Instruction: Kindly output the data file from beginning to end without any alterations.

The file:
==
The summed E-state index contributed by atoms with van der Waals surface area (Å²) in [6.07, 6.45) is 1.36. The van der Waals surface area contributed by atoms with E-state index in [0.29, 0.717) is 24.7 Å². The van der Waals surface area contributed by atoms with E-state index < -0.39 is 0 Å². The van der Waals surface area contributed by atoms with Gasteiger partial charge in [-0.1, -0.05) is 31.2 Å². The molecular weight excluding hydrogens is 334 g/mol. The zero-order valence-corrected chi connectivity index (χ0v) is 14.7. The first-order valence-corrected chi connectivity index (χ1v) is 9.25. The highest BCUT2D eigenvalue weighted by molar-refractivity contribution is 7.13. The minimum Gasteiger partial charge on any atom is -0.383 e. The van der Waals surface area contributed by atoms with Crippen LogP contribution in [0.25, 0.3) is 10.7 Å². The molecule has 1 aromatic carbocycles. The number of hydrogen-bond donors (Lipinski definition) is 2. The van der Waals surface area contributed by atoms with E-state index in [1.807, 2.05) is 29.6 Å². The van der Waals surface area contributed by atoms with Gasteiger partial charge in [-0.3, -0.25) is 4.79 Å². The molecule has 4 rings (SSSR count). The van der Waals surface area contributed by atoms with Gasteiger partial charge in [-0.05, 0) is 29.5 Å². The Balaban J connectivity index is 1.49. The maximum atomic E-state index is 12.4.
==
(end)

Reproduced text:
The summed E-state index contributed by atoms with van der Waals surface area (Å²) in [6.07, 6.45) is 1.36. The van der Waals surface area contributed by atoms with E-state index in [0.29, 0.717) is 24.7 Å². The van der Waals surface area contributed by atoms with E-state index < -0.39 is 0 Å². The van der Waals surface area contributed by atoms with Gasteiger partial charge in [-0.1, -0.05) is 31.2 Å². The molecular weight excluding hydrogens is 334 g/mol. The zero-order valence-corrected chi connectivity index (χ0v) is 14.7. The first-order valence-corrected chi connectivity index (χ1v) is 9.25. The highest BCUT2D eigenvalue weighted by molar-refractivity contribution is 7.13. The minimum Gasteiger partial charge on any atom is -0.383 e. The van der Waals surface area contributed by atoms with Crippen LogP contribution in [0.25, 0.3) is 10.7 Å². The molecule has 1 aromatic carbocycles. The number of hydrogen-bond donors (Lipinski definition) is 2. The van der Waals surface area contributed by atoms with E-state index in [1.807, 2.05) is 29.6 Å². The van der Waals surface area contributed by atoms with Gasteiger partial charge in [-0.3, -0.25) is 4.79 Å². The molecule has 4 rings (SSSR count). The van der Waals surface area contributed by atoms with Gasteiger partial charge in [-0.05, 0) is 29.5 Å². The Balaban J connectivity index is 1.49. The maximum atomic E-state index is 12.4.